The heavy hand of the law was also laid upon a few humble Baptists at Flushing. William Hallett, the sheriff, had the audacity to hold conventicles in his own house, and there "to permit one William Wickendam to explain and comment on God's Holy Word, and to administer sacraments, though not called thereto by any civil or clerical authority." For this heinous offence Hallett was removed from office and fined 500 guilders; while Wickendam, "who maintained that he was commissioned by Christ and dipped people in the river," was fined 1000 guilders and ordered to quit the country. On inquiry it appeared that he was "a poor cobbler from Rhode Island," without a stiver in the world; so the fine was perforce remitted, but the Baptist was not allowed to stay in New Netherland.
The worst sufferers, however, were the Quakers, a party of whom, expelled from Boston, landed at New Amsterdam in August, 1657. Several were at once arrested, but one of them, Robert Hodshone, kept on to Heemstede, on Long Island, where he spoke to several persons about the new society of Friends and its benevolent aims. While walking in an orchard he was seized and taken before a local magistrate, Richard Gildersleeve, who locked him up and went over to consult with Stuyvesant. Presently Gildersleeve returned with a squad of soldiers, who took away Hodshone's Bible and papers, tied him to a cart's tail, and dragged him over a rough road to the Brooklyn ferry. On arriving in New Amsterdam he was thrown into a filthy cellar among vermin and kept there half starved for several days. Then he was brought before Stuyvesant and the council, but was not allowed to speak in his own defence. He was sentenced to two years' hard labour with a wheelbarrow, or else to pay 600 guilders. As he had no money, the first alternative was imposed upon him. So on a sultry August morning the poor Quaker was brought out from his dungeon, chained to a wheelbarrow, and ordered to load it. He said he had done no evil and broken no law, and he would not obey. Then he was stripped to the waist, and a stalwart negro with a piece of rope beat him until he fell to the ground. This was repeated for several days, on one of which Hodshone was brought before Stuyvesant, who warned him that the whipping would go on until he should submit to his sentence. This, he assured the Director, he would never do. Then he was kept for two nights and a day without bread or water, and then hung up to the ceiling by his hands while a heavy log of wood was tied to his ankles. In this position he was cruelly beaten with rods. As he remained obdurate, the same torture was repeated after two days. But public sympathy was now aroused for Hodshone. An English woman came and bathed his wounds, and her husband sought to bribe the schout with a fat ox to let him come to his house until he should recover. It could not be done, said the schout, unless the whole fine were paid. There were those who were ready to make up the sum, but the Quaker would not allow it; a principle was at stake, and he would rather die. At length Stuyvesant's sister, Mrs. Bayard, a woman of sense and spirit, came to her brother and implored and upbraided him until in sheer self-defence he was obliged to set the prisoner free.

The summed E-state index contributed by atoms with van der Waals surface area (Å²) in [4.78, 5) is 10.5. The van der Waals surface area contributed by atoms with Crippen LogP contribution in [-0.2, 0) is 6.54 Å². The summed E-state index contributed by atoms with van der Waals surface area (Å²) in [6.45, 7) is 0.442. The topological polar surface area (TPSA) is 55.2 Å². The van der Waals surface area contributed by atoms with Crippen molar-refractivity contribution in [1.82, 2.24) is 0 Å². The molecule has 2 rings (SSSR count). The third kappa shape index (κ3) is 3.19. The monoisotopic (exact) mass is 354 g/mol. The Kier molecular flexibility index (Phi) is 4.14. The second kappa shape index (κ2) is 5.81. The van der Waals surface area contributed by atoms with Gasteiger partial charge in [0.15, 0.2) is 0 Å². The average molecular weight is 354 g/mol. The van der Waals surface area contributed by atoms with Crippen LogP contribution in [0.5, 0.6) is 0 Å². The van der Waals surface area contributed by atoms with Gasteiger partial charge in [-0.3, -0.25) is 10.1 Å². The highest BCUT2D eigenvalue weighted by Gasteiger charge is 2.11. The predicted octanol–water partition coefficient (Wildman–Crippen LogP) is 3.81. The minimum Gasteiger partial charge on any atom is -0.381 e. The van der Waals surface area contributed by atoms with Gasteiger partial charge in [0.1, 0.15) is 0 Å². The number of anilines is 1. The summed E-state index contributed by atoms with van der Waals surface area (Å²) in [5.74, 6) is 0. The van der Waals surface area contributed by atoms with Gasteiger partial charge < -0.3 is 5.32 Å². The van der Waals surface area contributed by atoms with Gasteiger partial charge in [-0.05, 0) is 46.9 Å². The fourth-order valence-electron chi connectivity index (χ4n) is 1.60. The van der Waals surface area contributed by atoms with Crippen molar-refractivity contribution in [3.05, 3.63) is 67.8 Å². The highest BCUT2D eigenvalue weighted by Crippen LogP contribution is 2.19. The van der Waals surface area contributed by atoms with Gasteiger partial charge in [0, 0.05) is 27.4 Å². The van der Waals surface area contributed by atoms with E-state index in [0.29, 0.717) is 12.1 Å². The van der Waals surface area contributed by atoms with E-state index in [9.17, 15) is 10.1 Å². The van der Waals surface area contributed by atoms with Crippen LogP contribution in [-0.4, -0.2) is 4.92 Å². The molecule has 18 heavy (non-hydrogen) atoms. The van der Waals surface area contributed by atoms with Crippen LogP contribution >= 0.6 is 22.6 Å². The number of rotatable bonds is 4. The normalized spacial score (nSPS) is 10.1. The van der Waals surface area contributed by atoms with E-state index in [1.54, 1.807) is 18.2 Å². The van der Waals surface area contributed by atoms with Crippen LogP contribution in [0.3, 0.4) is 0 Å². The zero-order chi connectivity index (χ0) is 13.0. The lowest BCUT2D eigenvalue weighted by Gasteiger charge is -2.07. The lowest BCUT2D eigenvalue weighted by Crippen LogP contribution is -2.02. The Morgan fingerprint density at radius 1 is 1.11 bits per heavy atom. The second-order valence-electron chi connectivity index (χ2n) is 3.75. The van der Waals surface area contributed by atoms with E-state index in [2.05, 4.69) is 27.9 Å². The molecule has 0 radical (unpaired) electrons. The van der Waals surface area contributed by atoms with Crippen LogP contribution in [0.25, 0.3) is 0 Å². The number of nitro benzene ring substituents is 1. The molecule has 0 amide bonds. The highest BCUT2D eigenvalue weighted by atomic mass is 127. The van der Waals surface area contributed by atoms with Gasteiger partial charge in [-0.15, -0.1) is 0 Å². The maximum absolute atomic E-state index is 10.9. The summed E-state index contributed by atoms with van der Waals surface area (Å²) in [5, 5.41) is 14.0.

This outrageous treatment of Hodshone was condemned by public sentiment. We do not know what was said, but we may infer its tone from what happened a fortnight later at Flushing. One Henry Townsend, an upright and respected citizen, had some Quaker meetings in his house. He was fined eight pounds Flemish, or was else to be flogged and banished. The town officers of Flushing doggedly refused to enforce the sentence; and they set their names to a magnificent protest, in which they say: "The law of love, peace, and liberty, extending in the state to Jews, Turks, and Egyptians, forms the true glory of Holland; so love, peace, and liberty, extending to all in Christ Jesus, condemn hatred, strife, and bondage. But inasmuch as the Saviour hath said that it is impossible that scandal shall not come, but woe unto him by whom it cometh, we desire not to offend one of His little ones, under whatever form, name, or title he appear, whether Presbyterian, Independent, Baptist, or Quaker. . . . Should any of these people come in love among us therefore, we cannot in conscience lay violent hands on them. We shall give them free ingress and egress to our houses, as God shall persuade our consciences." In so doing, they said, they were convinced that they were conforming to the law of God, to the spirit of their charter, and to the wishes of the States General.2
The names of thirty-one valiant men are signed to this document. I do not know whether Flushing has ever raised a fitting monument to their memory. If I could have my way I would have the protest carved on a stately obelisk, with the name of Edward Hart, town clerk, and the thirty other Dutch and English names appended, and would have it set up where all might read it for the glory of the town that had such men for its founders. From Director Stuyvesant it brought them persecution. The town clerk was kept three weeks in jail; the two justices of the peace were suspended from office, the sheriff was cashiered and condemned to pay 200 guilders and costs, or, in case of refusal, to be banished from New Netherland, and various penalties were inflicted upon some of the other signers.